Tuesday, February 23, 2010

The Future of Money: It's Flexible, Frictionless and (Almost) Free

In the new Wired article by Daniel Roth, "The Future of Money: It's Flexible, Frictionless and (Almost) Free" (February 22, 2010), Roth writes:
"This is the kind of revolutionary fervor that PayPal was always intended to foment. Peter Thiel, PayPal’s cofounder and a die-hard libertarian, launched the company as a means of creating a stateless monetary system, making it possible for anyone to switch, instantly and easily, between global currencies. “PayPal will give citizens worldwide more direct control over their currencies than they’ve ever had before,” he told new employees in 1999, according to the book The PayPal Wars. 'It will be nearly impossible for corrupt governments to steal wealth from their people.'"

"But for most of its history, PayPal acted more as an enabler — a way of extending the credit card model of payment into the online realm — than as a bomb-thrower. Customers didn’t want to use PayPal to escape the tyranny of government currencies. They wanted to use it to spend money online without having to give out their credit card information to a million different vendors."

"Cryptographer David Chaum wanted consumers to be able to transfer money digitally, just like banks. His ecash was an anonymous form of money first issued by an American bank in 1995. The company declared bankruptcy in 1998, but the concept has since been built upon by dozens of digital and virtual currencies."

Although he doesn't discuss nonpolitical digital currencies competing with governmental units, Roth does anticipate competing virtual currencies evolving from the in-world games and virtual worlds (see valuation table below):
"In recent years, many other companies have come up with their own PayPal-like innovations, creative tweaks to further squeeze some margins out of the traditional credit card model. Apple’s iTunes and Research in Motion’s payments program reduce transaction fees by bundling a customer’s purchases before sending them to a credit card company for processing. (That’s why you don’t usually see a series of 99-cent charges on your credit card bill; they are processed as one lump sum.) Virtual currencies, from Microsoft Points to Linden Dollars, encourage “in-world” trade, incurring credit card and banking fees only when their users buy in. By reducing their exposure to traditional transaction systems, these companies are able to wring extra pennies of profit out of each sale — which can aggregate into millions of dollars, turning their payment platforms into profit generators in their own right."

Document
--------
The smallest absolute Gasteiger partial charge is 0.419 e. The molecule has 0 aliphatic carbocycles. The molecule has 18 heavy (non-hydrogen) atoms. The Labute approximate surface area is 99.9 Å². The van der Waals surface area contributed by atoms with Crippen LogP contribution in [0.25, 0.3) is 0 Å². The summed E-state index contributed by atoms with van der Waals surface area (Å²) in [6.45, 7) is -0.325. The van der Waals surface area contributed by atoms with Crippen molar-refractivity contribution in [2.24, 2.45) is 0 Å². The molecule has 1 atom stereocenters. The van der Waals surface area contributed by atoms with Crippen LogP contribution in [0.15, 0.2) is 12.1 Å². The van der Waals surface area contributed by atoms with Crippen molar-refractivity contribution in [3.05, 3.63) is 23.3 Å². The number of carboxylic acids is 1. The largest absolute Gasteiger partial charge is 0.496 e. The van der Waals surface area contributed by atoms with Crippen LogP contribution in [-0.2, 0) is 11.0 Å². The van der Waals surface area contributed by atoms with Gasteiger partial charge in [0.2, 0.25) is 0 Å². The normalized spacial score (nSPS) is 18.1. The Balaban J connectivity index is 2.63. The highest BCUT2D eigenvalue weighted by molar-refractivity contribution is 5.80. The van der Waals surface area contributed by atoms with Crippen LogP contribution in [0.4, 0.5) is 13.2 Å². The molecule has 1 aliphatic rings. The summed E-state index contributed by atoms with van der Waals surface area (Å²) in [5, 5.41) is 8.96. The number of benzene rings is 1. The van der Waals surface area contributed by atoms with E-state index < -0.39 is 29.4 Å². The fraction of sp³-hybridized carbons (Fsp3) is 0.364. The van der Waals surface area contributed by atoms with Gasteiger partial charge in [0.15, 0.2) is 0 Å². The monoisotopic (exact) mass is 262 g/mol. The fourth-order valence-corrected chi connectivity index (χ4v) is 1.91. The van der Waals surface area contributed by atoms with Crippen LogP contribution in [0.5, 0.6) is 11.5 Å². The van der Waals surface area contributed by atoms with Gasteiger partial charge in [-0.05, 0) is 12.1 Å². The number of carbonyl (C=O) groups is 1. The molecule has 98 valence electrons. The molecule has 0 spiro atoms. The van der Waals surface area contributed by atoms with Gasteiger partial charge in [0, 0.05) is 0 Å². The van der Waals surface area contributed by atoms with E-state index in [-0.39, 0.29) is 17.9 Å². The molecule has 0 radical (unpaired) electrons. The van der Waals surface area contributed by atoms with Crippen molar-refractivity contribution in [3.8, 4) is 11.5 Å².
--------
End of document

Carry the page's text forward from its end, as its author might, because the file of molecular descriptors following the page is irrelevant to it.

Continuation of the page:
"What if the company opened up its code, embraced its developers, and turned its service into a platform? What if PayPal asked its users to create the tools and functions that would make it grow?"

Rate of Exchange: One US dollar translated into various virtual currencies.*
Social Network Massively Multiplayer Role-Playing Game
Digital Marketplace


* Values are approximate. Not all currencies are pegged to the dollar, and many are not intended to be exchanged for cash.

  • 10 Facebook Credits >>>
  • 125-170 WOW Gold (World of Warcraft) >>>
  • 80 Microsoft Points >>>
  • 10 Project Entropia Dollars (Entropia Universe) >>>
  • 6 Q coins (QQ.com) >>>
  • 250 Linden Dollars (Second Life) >>>
  • 1,500,000 Star Wars Galaxies Credits >>>
  • 6 Habbo Coins (Habbo Hotel) >>>
  • 10 Twollars (Twitter) >>>
  • 100 Nintendo points >>>
  • 1,000 IMVU credits >>>
  • 80 hi5 coins >>>
  • 5 Farm Cash (FarmVille) >>>
  • 5.71 WildCoins (WildTangent WildGames) >>>
  • 2,000 Therebucks >>>
  • 100 Whyville Pearls >>>
  • 25,000,000 ISK (EVE Online) >>>
  • 0.75 Mahalo Dollars >>>
  • 4 Zealies (Dogster) >>>
  • 10 Ven (Hub Culture)






















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